Volume 61, 2018
Philosophy of Religion
Historical Religious Indifference and its Links to Contemporary Apatheism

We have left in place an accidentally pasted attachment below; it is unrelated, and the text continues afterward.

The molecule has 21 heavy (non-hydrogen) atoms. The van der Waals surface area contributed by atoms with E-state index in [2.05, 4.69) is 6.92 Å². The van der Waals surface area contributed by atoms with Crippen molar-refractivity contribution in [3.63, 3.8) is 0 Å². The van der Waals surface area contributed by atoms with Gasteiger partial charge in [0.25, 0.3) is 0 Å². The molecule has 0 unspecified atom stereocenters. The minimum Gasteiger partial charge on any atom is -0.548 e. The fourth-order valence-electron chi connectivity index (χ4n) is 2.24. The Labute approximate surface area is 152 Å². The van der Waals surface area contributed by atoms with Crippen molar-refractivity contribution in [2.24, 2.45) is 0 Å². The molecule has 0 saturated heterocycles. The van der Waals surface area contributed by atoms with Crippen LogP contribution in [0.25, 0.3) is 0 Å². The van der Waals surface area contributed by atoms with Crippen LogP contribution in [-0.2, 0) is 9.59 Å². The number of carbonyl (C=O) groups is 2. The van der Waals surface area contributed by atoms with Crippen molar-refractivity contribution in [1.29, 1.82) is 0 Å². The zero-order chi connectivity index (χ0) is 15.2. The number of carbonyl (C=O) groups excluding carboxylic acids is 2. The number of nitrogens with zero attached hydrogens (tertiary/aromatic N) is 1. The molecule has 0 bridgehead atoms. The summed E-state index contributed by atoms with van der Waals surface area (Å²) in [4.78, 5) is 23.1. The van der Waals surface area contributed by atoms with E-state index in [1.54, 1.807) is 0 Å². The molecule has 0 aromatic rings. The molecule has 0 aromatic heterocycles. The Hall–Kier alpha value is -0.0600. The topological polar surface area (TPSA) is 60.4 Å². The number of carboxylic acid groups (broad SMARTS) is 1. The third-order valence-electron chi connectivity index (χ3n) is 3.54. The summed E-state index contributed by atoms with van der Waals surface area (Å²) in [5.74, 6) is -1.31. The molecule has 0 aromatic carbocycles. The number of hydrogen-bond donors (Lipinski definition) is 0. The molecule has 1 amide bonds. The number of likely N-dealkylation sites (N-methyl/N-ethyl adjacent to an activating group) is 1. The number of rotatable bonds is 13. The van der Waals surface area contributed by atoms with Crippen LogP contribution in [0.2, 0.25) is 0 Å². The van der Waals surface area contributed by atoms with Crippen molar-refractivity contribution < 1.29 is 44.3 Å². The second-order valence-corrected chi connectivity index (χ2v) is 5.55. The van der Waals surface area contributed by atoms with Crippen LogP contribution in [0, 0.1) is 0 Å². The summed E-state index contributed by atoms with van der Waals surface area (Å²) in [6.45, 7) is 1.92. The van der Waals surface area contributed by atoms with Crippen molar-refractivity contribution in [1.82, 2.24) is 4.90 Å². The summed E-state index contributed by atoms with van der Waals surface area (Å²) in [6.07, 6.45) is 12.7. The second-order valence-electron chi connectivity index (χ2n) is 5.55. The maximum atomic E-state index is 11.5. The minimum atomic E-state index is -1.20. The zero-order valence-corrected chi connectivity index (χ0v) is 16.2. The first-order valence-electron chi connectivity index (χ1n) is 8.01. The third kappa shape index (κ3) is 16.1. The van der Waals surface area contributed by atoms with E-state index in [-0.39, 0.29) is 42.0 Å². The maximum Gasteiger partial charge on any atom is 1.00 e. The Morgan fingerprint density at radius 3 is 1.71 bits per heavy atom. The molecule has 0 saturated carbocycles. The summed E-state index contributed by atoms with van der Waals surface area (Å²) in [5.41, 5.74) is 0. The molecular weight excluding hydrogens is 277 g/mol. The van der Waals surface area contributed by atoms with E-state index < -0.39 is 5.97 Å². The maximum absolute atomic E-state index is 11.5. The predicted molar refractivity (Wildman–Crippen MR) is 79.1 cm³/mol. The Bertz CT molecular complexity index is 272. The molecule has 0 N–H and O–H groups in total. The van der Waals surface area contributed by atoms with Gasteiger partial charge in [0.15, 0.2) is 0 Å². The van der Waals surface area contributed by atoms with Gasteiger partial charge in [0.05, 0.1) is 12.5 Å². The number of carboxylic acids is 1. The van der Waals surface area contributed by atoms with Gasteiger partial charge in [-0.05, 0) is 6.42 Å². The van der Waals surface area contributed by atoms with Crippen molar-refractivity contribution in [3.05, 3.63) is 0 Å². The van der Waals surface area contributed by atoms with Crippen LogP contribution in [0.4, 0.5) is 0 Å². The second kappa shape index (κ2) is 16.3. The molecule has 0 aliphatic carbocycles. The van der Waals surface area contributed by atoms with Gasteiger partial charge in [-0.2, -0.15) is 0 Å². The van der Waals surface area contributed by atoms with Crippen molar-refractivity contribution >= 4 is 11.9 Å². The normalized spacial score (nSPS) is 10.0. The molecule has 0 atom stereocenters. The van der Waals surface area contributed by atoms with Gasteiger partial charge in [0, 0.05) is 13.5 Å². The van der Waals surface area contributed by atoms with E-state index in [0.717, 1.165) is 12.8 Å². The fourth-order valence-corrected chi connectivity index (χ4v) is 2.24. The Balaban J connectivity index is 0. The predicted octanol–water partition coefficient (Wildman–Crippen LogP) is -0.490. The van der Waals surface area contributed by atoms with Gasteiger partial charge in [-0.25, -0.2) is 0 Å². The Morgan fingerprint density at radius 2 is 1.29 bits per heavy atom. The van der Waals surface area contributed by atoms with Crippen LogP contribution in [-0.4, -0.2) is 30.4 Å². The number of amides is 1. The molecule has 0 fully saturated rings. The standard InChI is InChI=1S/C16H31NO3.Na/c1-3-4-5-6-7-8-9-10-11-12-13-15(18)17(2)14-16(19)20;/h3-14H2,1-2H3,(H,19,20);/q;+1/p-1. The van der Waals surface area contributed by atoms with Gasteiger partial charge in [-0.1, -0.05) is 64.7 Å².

The term “apatheism” was coined in a May 2003 article in the Atlantic magazine by Jonathan Rauch and was used to describe a certain attitude towards religious belief described as “[…] a disinclination to care all that much about one’s own religion, and an even stronger disinclination to care about other people’s [religion][…]”. Rauch explains that both religious believers as well as non-believers can be apatheists, arguing that apatheism is not a new position alongside theism, atheism, and agnosticism, but rather an attitude one has towards religious belief or non-belief, and that this attitude is a new and most importantly a positive development in human culture. In this paper, I will compare this contemporary view of apatheism with similar manifestations throughout different times in the history of ideas, including the idea of practical atheism as well as the Western Christian concept of indifferentism and Pascal’s treatment of that concept. I’ll also describe what these historical precedents have in common as well as how they differ; concluding with what I believe is the chief difference between them, namely, that the sense of apatheism that Rauch is advocating is inherently positive as opposed to the negative connotations traditionally associated with such a stance.